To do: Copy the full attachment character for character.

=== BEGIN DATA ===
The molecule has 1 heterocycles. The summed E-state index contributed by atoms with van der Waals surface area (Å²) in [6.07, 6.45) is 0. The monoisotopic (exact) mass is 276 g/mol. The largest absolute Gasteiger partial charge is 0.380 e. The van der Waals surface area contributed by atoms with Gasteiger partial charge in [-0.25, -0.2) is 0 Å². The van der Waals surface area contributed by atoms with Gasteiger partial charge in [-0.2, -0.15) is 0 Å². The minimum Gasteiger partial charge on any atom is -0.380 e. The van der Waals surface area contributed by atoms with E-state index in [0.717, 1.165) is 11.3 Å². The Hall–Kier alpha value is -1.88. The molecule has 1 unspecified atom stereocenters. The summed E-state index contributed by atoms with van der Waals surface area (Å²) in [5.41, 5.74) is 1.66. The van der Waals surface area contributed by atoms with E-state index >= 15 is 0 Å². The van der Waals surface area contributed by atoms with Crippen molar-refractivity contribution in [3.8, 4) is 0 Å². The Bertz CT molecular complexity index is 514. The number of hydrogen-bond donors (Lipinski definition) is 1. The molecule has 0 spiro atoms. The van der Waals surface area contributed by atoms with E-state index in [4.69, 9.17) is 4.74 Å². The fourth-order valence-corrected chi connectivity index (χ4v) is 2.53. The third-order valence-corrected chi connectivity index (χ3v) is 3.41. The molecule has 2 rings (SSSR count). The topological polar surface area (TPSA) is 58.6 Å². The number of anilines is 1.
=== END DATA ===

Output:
The molecule has 1 heterocycles. The summed E-state index contributed by atoms with van der Waals surface area (Å²) in [6.07, 6.45) is 0. The monoisotopic (exact) mass is 276 g/mol. The largest absolute Gasteiger partial charge is 0.380 e. The van der Waals surface area contributed by atoms with Gasteiger partial charge in [-0.25, -0.2) is 0 Å². The van der Waals surface area contributed by atoms with Gasteiger partial charge in [-0.2, -0.15) is 0 Å². The minimum Gasteiger partial charge on any atom is -0.380 e. The van der Waals surface area contributed by atoms with E-state index in [0.717, 1.165) is 11.3 Å². The Hall–Kier alpha value is -1.88. The molecule has 1 unspecified atom stereocenters. The summed E-state index contributed by atoms with van der Waals surface area (Å²) in [5.41, 5.74) is 1.66. The van der Waals surface area contributed by atoms with E-state index >= 15 is 0 Å². The van der Waals surface area contributed by atoms with Crippen molar-refractivity contribution in [3.8, 4) is 0 Å². The Bertz CT molecular complexity index is 514. The number of hydrogen-bond donors (Lipinski definition) is 1. The molecule has 0 spiro atoms. The van der Waals surface area contributed by atoms with E-state index in [4.69, 9.17) is 4.74 Å². The fourth-order valence-corrected chi connectivity index (χ4v) is 2.53. The third-order valence-corrected chi connectivity index (χ3v) is 3.41. The molecule has 2 rings (SSSR count). The topological polar surface area (TPSA) is 58.6 Å². The number of anilines is 1.